In July 2012, the U.S. Congress passed the Biggert-Waters Flood Insurance Reform Act of 2012 (BW-12) which calls on the Federal Emergency Management Agency (FEMA), and other agencies, to make a number of changes to the way the National Flood Insurance Program (NFIP) is run. Some of these changes already have occurred, and others will be implemented in the coming months. Key provisions of the legislation will require the NFIP to raise rates to reflect true flood risk, make the program more financially stable, and change how Flood Insurance Rate Map (FIRM) updates impact policyholders. The changes will mean premium rate increases for some—but not all—policyholders over time. Homeowners and business owners are encouraged to learn their flood risk and talk to their insurance agent to determine if their policy will be affected by BW-12.

To learn more about BW12, click here to visit FEMA.gov.

We will continue to monitor the progress of these bill changes and will update our newsfeed as needed. Contact your South Shore Insurance (SSIA) team for any questions about your flood insurance policy.

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From an article posted January 30, 2014 at 10:55 AM by The Associated Press on al.com

WASHINGTON (AP) — Hundreds of thousands of homeowners facing big flood insurance premium increases would see those rate hikes delayed for years under legislation that’s set to pass the Senate.

The bipartisan legislation comes amid protests that it would undo hard-fought reforms passed less than two years ago to stabilize the government’s flood insurance program.

The legislation scheduled for a vote Thursday would delay for up to four years huge premium increases that are supposed to phase in next year and beyond under new and updated government flood maps. It also would allow homeowners to pass below-cost policies on to people who buy their homes. People who have recently bought homes and face sharp, immediate jumps in their premiums would see those increases rolled back.

The measure faces a rockier climb in the GOP-controlled House, where Speaker John Boehner, R-Ohio, and Financial Services Committee Chairman Jeb Hensarling, R-Texas, prefer a more modest approach.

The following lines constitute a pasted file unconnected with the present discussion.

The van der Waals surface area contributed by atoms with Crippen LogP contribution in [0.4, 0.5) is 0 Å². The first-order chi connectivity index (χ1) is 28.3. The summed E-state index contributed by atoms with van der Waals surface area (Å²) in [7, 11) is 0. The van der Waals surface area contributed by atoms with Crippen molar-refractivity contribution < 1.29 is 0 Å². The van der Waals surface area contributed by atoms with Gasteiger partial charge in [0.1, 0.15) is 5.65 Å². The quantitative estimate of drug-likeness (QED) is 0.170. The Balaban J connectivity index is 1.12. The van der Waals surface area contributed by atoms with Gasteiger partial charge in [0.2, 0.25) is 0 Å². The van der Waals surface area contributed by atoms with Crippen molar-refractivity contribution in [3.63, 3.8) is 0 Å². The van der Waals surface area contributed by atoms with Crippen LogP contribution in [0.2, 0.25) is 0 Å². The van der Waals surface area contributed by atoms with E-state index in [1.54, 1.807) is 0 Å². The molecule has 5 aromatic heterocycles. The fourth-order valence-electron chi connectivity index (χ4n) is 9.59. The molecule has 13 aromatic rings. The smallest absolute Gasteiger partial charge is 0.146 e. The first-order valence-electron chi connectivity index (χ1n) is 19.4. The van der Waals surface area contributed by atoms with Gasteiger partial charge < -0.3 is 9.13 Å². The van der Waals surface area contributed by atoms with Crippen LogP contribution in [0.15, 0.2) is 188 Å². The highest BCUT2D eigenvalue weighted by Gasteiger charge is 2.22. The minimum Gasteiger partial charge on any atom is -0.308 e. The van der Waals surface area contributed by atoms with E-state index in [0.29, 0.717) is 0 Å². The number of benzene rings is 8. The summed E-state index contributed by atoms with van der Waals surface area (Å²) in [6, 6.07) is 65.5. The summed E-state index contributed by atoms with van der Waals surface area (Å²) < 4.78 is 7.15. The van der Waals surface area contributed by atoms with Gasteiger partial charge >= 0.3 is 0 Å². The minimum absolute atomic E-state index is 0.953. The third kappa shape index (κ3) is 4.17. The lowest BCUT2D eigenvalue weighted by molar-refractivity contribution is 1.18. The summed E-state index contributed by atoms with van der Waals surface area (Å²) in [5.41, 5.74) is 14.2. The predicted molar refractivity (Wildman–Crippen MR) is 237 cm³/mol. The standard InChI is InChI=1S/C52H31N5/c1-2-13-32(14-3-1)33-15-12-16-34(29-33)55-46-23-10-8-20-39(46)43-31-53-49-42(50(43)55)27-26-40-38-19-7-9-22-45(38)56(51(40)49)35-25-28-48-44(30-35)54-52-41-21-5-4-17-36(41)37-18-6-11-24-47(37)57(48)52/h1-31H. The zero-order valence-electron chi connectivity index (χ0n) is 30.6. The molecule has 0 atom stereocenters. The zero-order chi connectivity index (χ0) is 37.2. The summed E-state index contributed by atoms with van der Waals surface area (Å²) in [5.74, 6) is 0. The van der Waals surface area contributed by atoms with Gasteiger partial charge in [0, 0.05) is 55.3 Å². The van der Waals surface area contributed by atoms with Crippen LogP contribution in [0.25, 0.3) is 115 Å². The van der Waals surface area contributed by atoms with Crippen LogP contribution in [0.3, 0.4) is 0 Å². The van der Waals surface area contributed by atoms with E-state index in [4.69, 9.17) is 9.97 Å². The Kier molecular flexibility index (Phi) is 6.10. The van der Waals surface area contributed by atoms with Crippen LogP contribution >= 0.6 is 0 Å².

At issue is the government-run flood insurance program, in which taxpayers and other homeowners subsidize below-risk rates paid on older homes in both coastal areas threatened by hurricanes and big storms and inland areas near flood-prone rivers. A sweeping overhaul that passed virtually unanimously in 2012 was designed to make the federal flood insurance program more financially stable and bring insurance rates more in line with the real risk of flooding.

Opponents of the new legislation says it essentially unravels reforms to the much-criticized flood insurance program that put taxpayers on the hook for $24 billion in losses by subsidizing ownership in risky areas. The changes were aimed at making the program more financially sound and to quit requiring homeowners in less risky areas to essentially subsidize below-market insurance rates for homeowners in locales more at risk of flooding.

However, projections of what the new rates will be have caused anxiety among hundreds of thousands of homeowners. The loss of subsidies when homes are sold has put a damper on the real estate market and threatened home values. Some homeowners are caught in a Catch-22. They face rates that, once phased in, they won’t be able to afford. But because of the higher insurance rates, they also face having to sell their properties at distressed prices.

For instance, a North Dakota couple, Allison and Kyle Skari, bought a home in Grafton a year ago and initially paid $901 a year for $100,000 of coverage. They were hit with a $4,200 bill now and tell Sen. Heidi Heitkamp, D-N.D., that they never would have bought the home. They’re ineligible for a phase-in of the higher premium because they bought after the 2012 law was passed, but would get relief under the Senate bill.

The Senate measure would delay many of the changes and is likely to pass after votes on a host of amendments. One, by Sen. Pat Toomey, R-Pa., would proceed with the premium increases but cap them on most properties — including homes being sold — at 25 percent per year until the premium reflects the true flood risk. If faces almost certain rejection, though Toomey said it lines up with what the Obama administration wants. The administration said in a statement it “strongly supports a phased transition to actuarially sound flood insurance rates.”

There’s no relief in the offing for 1.7 million owners of second homes, who are not covered by the Senate bill and who face annual 25 percent increases — provided they owned their home before Congress overhauled the program in 2012. They say the premium hikes threaten the viability of older beachfront towns.

The program helps 5.6 million policyholders, 20 percent of whom receive subsidized policies for older homes built before communities joined the flood insurance program